Both cunning and able to adapt to new situations easily, Hans Gruber and John McClane are equally matched, though the odds quickly tip in Gruber’s favor when his henchmen are factored in. There is an interesting dichotomy seen between McClane and the villains. The terrorists are well-financed, articulate, composed, and wear suits or other brand name items that denote an air of sophistication. Meanwhile, McClane’s stuck in a state of undress for almost the entirety of the film. He’s not prepared like the villains. He’s just some schmuck caught in the wrong place at the wrong time. It’s almost as if the book’s author made him a police officer partly out of sympathy, to give McClane some fighting chance so he’s at least not a total newb at handling a firearm.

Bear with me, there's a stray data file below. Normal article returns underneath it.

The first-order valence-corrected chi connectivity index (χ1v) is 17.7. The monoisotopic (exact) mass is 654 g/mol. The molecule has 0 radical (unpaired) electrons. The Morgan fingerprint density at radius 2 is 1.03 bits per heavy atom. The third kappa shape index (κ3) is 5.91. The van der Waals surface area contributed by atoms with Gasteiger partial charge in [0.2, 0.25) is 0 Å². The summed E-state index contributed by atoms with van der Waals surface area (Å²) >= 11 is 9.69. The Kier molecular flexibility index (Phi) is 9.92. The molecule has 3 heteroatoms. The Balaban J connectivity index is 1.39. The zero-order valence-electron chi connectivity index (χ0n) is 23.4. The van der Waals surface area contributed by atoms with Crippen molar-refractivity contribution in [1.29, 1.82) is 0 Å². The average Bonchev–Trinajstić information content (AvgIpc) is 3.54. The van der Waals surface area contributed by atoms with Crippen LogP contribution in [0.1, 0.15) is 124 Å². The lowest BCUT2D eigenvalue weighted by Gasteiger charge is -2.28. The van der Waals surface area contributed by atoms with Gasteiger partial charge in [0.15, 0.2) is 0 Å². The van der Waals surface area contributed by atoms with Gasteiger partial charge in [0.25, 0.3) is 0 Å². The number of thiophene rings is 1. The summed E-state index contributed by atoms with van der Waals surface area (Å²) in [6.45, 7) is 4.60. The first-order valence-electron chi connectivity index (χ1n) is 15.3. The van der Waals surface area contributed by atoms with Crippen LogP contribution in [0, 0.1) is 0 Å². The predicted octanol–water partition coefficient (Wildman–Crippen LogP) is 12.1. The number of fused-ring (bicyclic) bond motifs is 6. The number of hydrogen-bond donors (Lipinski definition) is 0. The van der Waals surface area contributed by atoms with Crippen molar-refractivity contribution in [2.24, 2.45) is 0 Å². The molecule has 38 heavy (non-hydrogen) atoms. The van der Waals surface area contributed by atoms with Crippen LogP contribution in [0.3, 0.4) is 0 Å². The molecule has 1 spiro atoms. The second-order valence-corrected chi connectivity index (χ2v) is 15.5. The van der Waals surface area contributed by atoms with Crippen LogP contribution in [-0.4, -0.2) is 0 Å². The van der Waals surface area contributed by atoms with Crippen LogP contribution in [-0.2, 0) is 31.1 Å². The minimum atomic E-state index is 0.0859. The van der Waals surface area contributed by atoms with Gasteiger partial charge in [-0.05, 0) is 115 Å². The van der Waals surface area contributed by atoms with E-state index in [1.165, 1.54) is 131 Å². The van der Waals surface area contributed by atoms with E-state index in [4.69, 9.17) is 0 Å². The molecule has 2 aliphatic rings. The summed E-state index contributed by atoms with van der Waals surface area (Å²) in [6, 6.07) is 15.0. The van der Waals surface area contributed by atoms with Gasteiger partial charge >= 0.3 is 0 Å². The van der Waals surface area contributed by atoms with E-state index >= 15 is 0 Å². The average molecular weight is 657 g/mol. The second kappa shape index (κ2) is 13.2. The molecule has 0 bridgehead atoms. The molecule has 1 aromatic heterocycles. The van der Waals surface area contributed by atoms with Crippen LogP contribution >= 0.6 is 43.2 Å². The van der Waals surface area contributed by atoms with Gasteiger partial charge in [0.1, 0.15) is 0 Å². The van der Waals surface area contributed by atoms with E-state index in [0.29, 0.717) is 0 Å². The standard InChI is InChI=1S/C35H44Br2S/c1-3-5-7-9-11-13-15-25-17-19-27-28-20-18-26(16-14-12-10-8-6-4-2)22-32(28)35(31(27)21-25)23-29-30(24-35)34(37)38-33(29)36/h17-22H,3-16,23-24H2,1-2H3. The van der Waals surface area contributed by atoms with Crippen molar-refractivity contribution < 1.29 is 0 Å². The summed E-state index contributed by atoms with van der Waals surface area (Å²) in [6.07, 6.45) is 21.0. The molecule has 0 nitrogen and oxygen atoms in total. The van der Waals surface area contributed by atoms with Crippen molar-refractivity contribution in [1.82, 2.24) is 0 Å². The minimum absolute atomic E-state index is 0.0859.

The narrative partly takes on a booksmarts vs. streetwise vibe. The villains have studied the Nakatomi Plaza’s schematics and “know” the building from an educated perspective. McClane knows practically nothing and faces a steep learning curve from the beginning, but in the end he “knows” the building in another way. He’s slid through its ducts, crept up its walls, bled on its floors, and manipulated the environment as he saw fit. McClane ends up being the master of his domain, though it was through instinctual means.
McClane takes on an almost animalistic quality. Flawed with a fear of flying, McClane removes his shoes as a way to feel more “grounded”. Instantly he’s forced to have a more tactile relationship with his environment, and when Gruber wises up and starts to play that to his advantage, McClane adapts again, practically flying in the final act as he climbs up walls, swings from chains, and jumps off rooftops.